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living with PCOS as a fat woman

Feb 10, 2021 | all, let's get natural, period, wellness | 1 comment

Polycystic Ovary Syndrome affects 1 in 10 women in the UK, and is so often undiagnosed that those who have it are left suffering for years without any proper explanation. However, if you’re also a fat woman with PCOS, this can be an even bigger battle to climb. Ohne guest writer Lydia Ume shares her experience with PCOS, and what she hopes will change for future PCOS sufferers. 


Symptoms, sinning, and shame. 

My first period arrived when I was 13, and stayed for ten days. I don’t remember any pain, but you never forget the feeling of blood seeping through your sports kit, and stains on your underwear that never quite come out. It marked the beginning of an erratic relationship with my menstrual cycle – with some months coming hot and heavy, whereas others I barely needed a pad.

Whilst I knew what a period was, I rarely spoke about it out loud, or asked any questions as to why my period was so erratic. This was due to the culture of silence and shame I observed that surrounded anything to do with sexual or reproductive health. I internalised these feelings of shame and embarrassment, and continued to suffer in silence with symptoms such as fatigue, erratic periods that would sometimes last days then not return for months, intense mood swings and a weight gain of over 20kg in just a few months.

Eventually, I realised my body was tired. And so was I. I deserved an answer, so after 11 years of my symptoms being dismissed as just stress or an STI , I swallowed my fear and finally demanded a proper examination from an Obstetrician Gynecologist [aka a bloody expert in all things periods.]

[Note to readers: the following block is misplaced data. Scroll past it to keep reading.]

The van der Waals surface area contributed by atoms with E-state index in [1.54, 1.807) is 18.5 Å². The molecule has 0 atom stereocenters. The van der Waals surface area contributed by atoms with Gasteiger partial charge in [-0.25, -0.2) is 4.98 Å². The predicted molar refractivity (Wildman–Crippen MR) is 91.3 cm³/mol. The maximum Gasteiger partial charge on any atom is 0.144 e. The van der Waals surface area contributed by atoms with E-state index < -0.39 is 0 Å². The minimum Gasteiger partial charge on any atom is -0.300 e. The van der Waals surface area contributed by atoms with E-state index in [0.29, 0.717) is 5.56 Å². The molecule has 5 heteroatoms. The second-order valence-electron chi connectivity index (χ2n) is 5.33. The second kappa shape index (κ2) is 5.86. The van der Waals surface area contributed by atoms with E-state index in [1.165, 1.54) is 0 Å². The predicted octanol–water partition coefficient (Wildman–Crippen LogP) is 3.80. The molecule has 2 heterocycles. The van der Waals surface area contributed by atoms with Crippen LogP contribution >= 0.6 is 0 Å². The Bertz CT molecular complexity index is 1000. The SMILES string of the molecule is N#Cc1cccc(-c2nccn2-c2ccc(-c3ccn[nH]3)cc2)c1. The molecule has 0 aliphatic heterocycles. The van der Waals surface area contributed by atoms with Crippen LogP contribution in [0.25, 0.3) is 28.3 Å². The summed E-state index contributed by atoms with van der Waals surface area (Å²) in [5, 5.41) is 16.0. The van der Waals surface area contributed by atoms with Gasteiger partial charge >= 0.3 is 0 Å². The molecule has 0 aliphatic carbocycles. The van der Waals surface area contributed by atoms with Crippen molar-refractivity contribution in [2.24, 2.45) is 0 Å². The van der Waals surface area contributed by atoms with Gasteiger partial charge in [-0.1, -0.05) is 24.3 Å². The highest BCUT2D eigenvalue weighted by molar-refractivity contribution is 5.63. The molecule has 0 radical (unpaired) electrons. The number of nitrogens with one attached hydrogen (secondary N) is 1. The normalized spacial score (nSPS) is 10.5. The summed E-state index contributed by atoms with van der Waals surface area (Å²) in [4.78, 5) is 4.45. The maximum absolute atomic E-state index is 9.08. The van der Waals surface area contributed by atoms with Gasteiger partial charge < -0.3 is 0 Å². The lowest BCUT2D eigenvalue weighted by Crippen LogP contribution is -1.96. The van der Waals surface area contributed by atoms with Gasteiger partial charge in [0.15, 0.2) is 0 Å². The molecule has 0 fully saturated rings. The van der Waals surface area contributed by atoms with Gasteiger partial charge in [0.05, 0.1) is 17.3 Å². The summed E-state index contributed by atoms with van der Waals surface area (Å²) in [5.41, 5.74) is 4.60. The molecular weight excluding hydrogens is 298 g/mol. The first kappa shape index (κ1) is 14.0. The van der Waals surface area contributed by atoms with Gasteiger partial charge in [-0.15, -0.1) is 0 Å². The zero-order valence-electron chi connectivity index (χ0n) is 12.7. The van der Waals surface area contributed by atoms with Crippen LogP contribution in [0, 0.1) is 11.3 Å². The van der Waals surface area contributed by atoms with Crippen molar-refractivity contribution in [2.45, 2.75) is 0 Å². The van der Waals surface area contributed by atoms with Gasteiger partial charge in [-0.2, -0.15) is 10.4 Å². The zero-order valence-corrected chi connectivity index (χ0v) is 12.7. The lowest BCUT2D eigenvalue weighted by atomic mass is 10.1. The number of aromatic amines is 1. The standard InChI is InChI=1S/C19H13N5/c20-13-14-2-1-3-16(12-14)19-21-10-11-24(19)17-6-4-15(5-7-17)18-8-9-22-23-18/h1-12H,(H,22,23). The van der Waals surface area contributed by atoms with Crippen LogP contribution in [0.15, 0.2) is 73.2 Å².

After a thorough examination, they looked at me, and confirmed there was something wrong, and I had Polycystic Ovary Syndrome [PCOS]. I felt relieved, until I then heard a sneering follow up stating ‘I’m not surprised you have PCOS. I could tell by your body. You need to lose weight.’

Weight Bias and PCOS

PCOS is a common condition that affects 1 in 10 of those at reproductive age, yet the majority of those who suffer with this are undiagnosed. Whilst women’s health concerns are so commonly dismissed and under-researched, PCOS sufferers who are also fat also have to live with the fat-shaming culture in society, and weight bias within the medical system where Doctors struggle to see beyond their weight. 

‘I would walk into a Doctor’s office and the first comment they would make is “you are fat, you need to lose weight”,’ says Elohor, a fellow PCOS woman who was diagnosed aged 16. ‘ It’s been a terrible experience with doctors. The first doctor who diagnosed me was kind and helpful. Soon after I had to change surgeries due to a relocation, and once again it became difficult to be taken seriously.’ 

After some digging, I discovered the majority of PCOS sufferers are told their weight is the reason they have symptoms. ‘Nobody ever takes women’s health seriously. You’re constantly dismissed as overweight or stressed… I experienced every symptom of PCOS, but all I got was more diets thrown at me or birth control.’ Elohor continued. The frustration is real.